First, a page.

I bought myself a new Macbook recently. Even I am trying to get used to Mac, I like it more than Win.



#25 MadmanRB

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Posted 28 November 2017 - 01:04 PM

I bought myself a new Macbook recently. Even I am trying to get used to Mac, I like it more than Win.

 

So enjoy only having a limited piece of hardware that is overpriced and will be obsolete in a year?


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#26 r.a.d.

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Posted 28 November 2017 - 02:46 PM

With due respect, should a new member's third post here have such an opinionated response from a longer term member denigrating the OS/computer choice they made and seem happy with?

To turn the coin, my sister used Win. XP for years, always had some problem going on, be it hardware or software. Dumped the thing (on me which I used as a backup) and purchased a Mac (more bucks than that HP) and if you might be of age to remember those old Maytag repairman appliance commercials on TV, that's how it's been for her in the subsequent years. It's been doing all she needs, and keeps on going.


Edit/add: Another comparison, article not dated but the Mac screen shows Sierra which was released Sept. 2016. Site seems unbiased.

https://www.techbout.com/mac-vs-pc-comparison-27548/

Edited by r.a.d., 28 November 2017 - 07:59 PM.

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#27 AnasDilshad

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Posted 07 December 2017 - 05:31 AM

There is always be a great battle between them. But i think user awareness is now towards going to the macOS because its the complete and heavy machine and its ability to do more and efficient tasks.



#28 coolboy4972

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Posted 25 December 2017 - 03:21 AM

I mean loads of knowlegable people use both / operate one or the other under a VM so that should tell you a lot!



#29 Genex17

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Posted 04 January 2018 - 02:50 AM

I started with Dos 3.3 back in 1986, migrated to windows 3.1 and have gotten all the way to windows 10. I've always been careful, but after Cryptolocker made news a couple of years ago, I knew the Windows neighborhood was getting dark and while I had been on and off with MacOS, it was at that point I wanted to move. Not to mention the laptops I was getting didn't last long.

 

There were a nice lot of software toys I would leave behind because they would never be ported, but basically Photoshop was all I cared for. I started with used Macbooks. A  2009 model I got off Amazon at $450 and just using Carbon Copy Cloner, Still running. I swapped out the HDD for a much faster SSD.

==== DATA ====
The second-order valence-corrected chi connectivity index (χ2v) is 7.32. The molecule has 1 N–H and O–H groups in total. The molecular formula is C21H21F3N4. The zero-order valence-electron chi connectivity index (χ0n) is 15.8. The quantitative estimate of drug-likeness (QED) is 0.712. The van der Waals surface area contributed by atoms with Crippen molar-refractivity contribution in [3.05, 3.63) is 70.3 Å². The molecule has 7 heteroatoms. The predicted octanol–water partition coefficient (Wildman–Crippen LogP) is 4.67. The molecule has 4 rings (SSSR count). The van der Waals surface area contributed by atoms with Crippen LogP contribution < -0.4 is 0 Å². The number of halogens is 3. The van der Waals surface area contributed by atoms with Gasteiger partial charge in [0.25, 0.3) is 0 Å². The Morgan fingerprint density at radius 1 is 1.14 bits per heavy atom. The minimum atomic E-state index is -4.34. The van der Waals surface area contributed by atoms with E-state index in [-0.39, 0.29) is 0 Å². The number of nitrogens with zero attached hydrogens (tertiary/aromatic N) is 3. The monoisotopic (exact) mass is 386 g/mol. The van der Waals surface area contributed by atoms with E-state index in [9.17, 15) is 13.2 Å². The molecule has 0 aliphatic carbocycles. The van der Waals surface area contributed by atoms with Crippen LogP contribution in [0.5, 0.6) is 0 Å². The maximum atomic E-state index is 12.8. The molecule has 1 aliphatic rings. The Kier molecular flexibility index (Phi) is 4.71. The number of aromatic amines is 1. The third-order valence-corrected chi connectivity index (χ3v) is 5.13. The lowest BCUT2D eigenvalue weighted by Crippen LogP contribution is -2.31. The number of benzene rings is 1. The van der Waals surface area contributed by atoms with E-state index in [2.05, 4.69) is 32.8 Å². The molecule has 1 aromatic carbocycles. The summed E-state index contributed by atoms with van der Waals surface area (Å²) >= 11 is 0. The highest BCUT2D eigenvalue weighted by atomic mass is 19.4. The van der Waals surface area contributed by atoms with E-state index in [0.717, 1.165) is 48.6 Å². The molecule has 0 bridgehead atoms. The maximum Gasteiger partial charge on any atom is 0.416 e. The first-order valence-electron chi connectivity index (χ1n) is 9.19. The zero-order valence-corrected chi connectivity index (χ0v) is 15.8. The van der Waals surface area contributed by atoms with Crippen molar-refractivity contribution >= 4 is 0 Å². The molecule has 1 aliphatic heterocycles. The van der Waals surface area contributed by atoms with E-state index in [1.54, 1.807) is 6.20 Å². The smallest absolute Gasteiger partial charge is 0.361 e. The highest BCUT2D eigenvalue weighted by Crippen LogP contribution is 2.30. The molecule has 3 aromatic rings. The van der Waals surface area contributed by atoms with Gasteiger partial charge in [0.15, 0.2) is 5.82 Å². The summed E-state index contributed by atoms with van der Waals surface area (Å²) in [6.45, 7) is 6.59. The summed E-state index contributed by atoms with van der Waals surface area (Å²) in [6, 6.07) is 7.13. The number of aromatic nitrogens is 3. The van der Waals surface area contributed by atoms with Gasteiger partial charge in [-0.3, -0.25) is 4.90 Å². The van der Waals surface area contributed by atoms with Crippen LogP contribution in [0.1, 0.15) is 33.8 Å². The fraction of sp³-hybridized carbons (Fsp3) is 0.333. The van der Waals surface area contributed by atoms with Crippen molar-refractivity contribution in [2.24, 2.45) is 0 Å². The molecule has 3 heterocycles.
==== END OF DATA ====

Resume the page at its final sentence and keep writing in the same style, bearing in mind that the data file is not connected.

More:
Apple makes solid laptops and they are still with me. I bumped up to a mid 2012 MBP 16 GB ram and again a 500 GB SSD I could put in myself. 5 years old, USB 3 ports and capable of running what I want. The worst I had was a defective drive cable and via my experience and google, I had that squared away. My safe computing habits helped me a lot. After 2012, Apple sealed down a lot of things. You get what you want at the time you order.

 

I also bought a used 2010 white Macbook for my not so tech-savvy sister and she is surfing along with no more than scareware virus pop-ups and Mackeeper trying to sneak on. She has never has anywhere near the hassle Windows gave her.

 

Time Machine is a nifty out of the box backup that has helped me a lot. The most I run is Malwarebytes Anti-Malware. Yep, no problems

 

So does that mean everyone should bail out of Windows? No. If you can navigate the waters there you will get more for the buck. Stay with it. You got good company here. I just have enough to do what I want with peace of mind. I would think someone would get lucky and infect Macs...but not yet and I keep my eye open. Old Windows habits.



#30 MadmanRB

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Posted 04 January 2018 - 11:16 AM

But there are plenty of backup tools free or otherwise for backups in windows too.

Not to mention Linux too